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Sunscreen ingredients found in bloodstream, but health impact unknown



“Maximal” application of four different sunscreen formulations resulted in plasma concentrations of ingredients that exceeded the Food and Drug Administration’s threshold for waiving nonclinical toxicology studies for sunscreens, in a phase 1 randomized controlled study of 24 healthy volunteers.

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In the open-label study, 24 people (mean age 35.5 years) were randomized to one of four commercially available sunscreens (two sprays, one lotion, or one cream formulation); 2 mg of sunscreen per 1 cm2 was applied to 75% of their body surface four times a day for 4 days (described as “maximal use conditions consistent with current sunscreen labeling”), and 30 blood samples were collected over 7 days.

The primary outcome was the maximum plasma concentration of avobenzone, from days 1-7; secondary outcomes were maximum plasma concentrations of sunscreen ingredients oxybenzone, octocrylene, and ecamsule over the same period of time.

All but one participant completed the study. “All four sunscreen active ingredients tested resulted in exposures exceeding 0.5 ng/mL,” reported Murali Matta, PhD, of the FDA’s Center for Drug Evaluation and Research, and coauthors. “The clinical effect of plasma concentrations exceeding 0.5 ng/mL is unknown, necessitating further research,” they added.

According to the study, FDA sunscreen guidance and the proposed rule for over-the-counter sunscreen monograph, nonclinical toxicology studies, such as carcinogenicity and reproductive studies, “may be waived if results of an adequately conducted human pharmacokinetic maximal usage trial show a steady state blood level less than 0.5 ng/mL and an adequately conducted toxicology assessment does not reveal any potential safety concerns.”

The results of this study “do not indicate that individuals should refrain from the use of sunscreen,” the authors concluded, adding that the “systemic absorption of sunscreen ingredients supports the need for further studies to determine the clinical significance of these findings.” The study was published in JAMA.

In an accompanying editorial, former FDA commissioner Robert Califf, MD, professor of cardiology, Duke University, Durham, N.C., and JAMA Dermatology Editor Kanade Shinkai, MD, PhD, of the department of dermatology, University of California, San Francisco, noted that “the demonstration of systemic absorption well above the FDA guideline does not mean these ingredients are unsafe” (JAMA. 2019 May 6. doi: 10.1001/jama.2019.5528). But, they added, the results “raise many important questions about sunscreen and the process by which the sunscreen industry, clinicians, specialty organizations, and regulatory agencies evaluate the benefits and risks of this topical OTC medication. First and foremost, it is essential to determine whether systemic absorption of sunscreen poses risks to human health. Second, the effects of different sunscreen formulations, clinical characteristics (that is, skin type, age, presence of skin diseases that disrupt the skin barrier), physical activity level, and exposure to sun and water on systemic sunscreen levels require further study.”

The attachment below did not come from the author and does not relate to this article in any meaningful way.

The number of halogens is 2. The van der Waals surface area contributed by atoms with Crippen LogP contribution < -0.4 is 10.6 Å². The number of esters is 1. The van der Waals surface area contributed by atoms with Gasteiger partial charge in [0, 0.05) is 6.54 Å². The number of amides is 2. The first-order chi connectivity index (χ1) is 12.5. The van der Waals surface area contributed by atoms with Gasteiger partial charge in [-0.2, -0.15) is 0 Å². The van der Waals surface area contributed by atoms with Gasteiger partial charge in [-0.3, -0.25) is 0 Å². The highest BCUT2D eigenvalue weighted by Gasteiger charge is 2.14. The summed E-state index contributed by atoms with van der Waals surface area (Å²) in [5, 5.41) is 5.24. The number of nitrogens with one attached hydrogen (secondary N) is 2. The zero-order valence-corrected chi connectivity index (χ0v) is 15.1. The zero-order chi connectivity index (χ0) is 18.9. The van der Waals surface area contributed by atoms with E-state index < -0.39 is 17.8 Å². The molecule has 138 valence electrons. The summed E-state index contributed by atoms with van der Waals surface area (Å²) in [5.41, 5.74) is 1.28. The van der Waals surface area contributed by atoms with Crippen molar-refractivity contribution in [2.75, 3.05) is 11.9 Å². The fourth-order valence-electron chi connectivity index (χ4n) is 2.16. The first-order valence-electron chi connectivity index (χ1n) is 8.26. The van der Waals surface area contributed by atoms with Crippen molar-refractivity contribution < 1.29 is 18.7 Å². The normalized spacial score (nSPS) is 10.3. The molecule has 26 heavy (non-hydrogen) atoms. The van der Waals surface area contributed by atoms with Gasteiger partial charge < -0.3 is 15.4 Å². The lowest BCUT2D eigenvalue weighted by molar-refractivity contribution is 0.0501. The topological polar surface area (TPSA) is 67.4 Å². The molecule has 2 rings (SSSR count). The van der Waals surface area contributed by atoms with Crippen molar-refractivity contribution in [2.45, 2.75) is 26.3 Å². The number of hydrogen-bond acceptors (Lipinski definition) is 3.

In a statement, former American Academy of Dermatology President Darrel Rigel, MD, of the department of dermatology, New York University, said that he was concerned that the results were misleading. “We have always known that there is a very small amount of absorption of sunscreens in the bloodstream,” and there are no data that this is a problem, he said, adding: “Tens of millions of people use sunscreens in the U.S. every summer weekend for many years with no incidence. Daily use of a broad-spectrum SPF of at least 30 is the best way to protect yourself from skin cancer. For many people, the chemical formulations cited in the study are the only ones that feel cosmetically elegant enough to wear. Consumers should continue to use their preferred formulation if it means they will actually wear it.”

SOURCE: JAMA. 2019 May 6. doi: 10.1001/jama.2019.5586

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